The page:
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Is tyre pressure checked in an MOT?

Author Name – Jack Underwood

    33 people

Although tyre pressure itself isn’t checked in an MOT, legislation introduced in 2015 means that every car with a faulty or failed tyre pressure monitoring system (TPMS) will fail its MOT. Since 2012, new cars produced in Europe have been legally required to have a TPMS, so if you’ve bought a car in recent years it’s likely that the functionality of this system will affect your MOT results.

This post will explore exactly what a tyre pressure monitoring system is and how some of the most common TPMS issues can be solved before you take your car to the garage or test centre for an MOT, so you don’t fail yours.

What is a TPMS?

TPMS stands for tyre pressure monitoring system. This alert system will cause a warning light to illuminate on your car’s dashboard when the tyre pressure drops between 6 or 7 PSI. Although the light functions as an excellent warning, it should not replace a manual check of tyre pressure, as maintaining correct tyre pressure will prevent your warning light from ever coming on.

The TPMS installed in your car will last many years and is designed to last up to 100,000 miles, but the battery in the sensor will start to deplete the more miles that you travel.

A tyre pressure monitoring system is usually installed during the manufacturing of your car, but it is also possible to buy a TPMS sensor that you can use separate to your car’s control system.

Common TPMS issues

Common TPMS problems usually occur after a few years of use. Like any other area of your car, a TPMS requires regular maintenance in order to keep it in top shape. Although your sensor battery should last for five to seven years, the stems in the sensor can be corroded over time, as they are left open to the elements on the outside of the car. This means that they can incur weather damage.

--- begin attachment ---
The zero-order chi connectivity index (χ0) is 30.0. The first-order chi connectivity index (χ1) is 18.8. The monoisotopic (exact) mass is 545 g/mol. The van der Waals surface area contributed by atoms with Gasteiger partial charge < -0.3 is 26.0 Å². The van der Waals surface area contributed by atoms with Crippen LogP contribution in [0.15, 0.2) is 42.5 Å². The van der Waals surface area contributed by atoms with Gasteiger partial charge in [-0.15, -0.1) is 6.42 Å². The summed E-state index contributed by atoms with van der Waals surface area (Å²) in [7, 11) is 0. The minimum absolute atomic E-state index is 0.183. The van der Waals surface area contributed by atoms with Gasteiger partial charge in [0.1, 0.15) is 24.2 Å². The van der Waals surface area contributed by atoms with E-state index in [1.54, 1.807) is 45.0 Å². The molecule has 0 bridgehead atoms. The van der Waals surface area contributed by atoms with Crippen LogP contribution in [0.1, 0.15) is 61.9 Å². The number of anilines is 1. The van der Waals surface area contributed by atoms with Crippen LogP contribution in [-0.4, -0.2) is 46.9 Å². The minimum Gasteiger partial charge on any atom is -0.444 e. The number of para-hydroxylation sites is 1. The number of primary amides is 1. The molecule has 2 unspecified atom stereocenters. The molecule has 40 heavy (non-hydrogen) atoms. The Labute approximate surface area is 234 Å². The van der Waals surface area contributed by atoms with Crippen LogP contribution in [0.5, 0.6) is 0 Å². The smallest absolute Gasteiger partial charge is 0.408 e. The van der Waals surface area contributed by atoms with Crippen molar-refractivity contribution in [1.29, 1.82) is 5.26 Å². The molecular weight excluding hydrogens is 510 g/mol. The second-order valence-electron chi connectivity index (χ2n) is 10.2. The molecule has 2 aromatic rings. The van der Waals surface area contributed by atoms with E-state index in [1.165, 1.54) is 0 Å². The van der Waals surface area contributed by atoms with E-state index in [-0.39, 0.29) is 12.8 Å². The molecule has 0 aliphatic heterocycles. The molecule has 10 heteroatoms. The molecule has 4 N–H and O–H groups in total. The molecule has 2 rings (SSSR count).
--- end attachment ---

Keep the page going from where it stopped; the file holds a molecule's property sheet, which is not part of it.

Keep your sensor stems in good condition by replacing the valve cap and core components each time a tyre is changed. Rubber sensor stems are less likely to corrode than aluminium stems.

Looking after your TPMS

A TPMS is an essential safety feature in modern cars, but they should not be seen as a substitute for manual tyre safety checks. Be sure to test your tyres at least every month before long journeys, and before journeys with heavy loads. When testing your tyres, make sure that you thoroughly inspect the tread to check that the tread is not worn down – especially before driving in adverse weather conditions. These simple checks have the potential to save lives.

Servicing your TPMS at home or by a professional mechanic will ensure that you do not fail your MOT as a direct result of the tyre pressure monitoring system.

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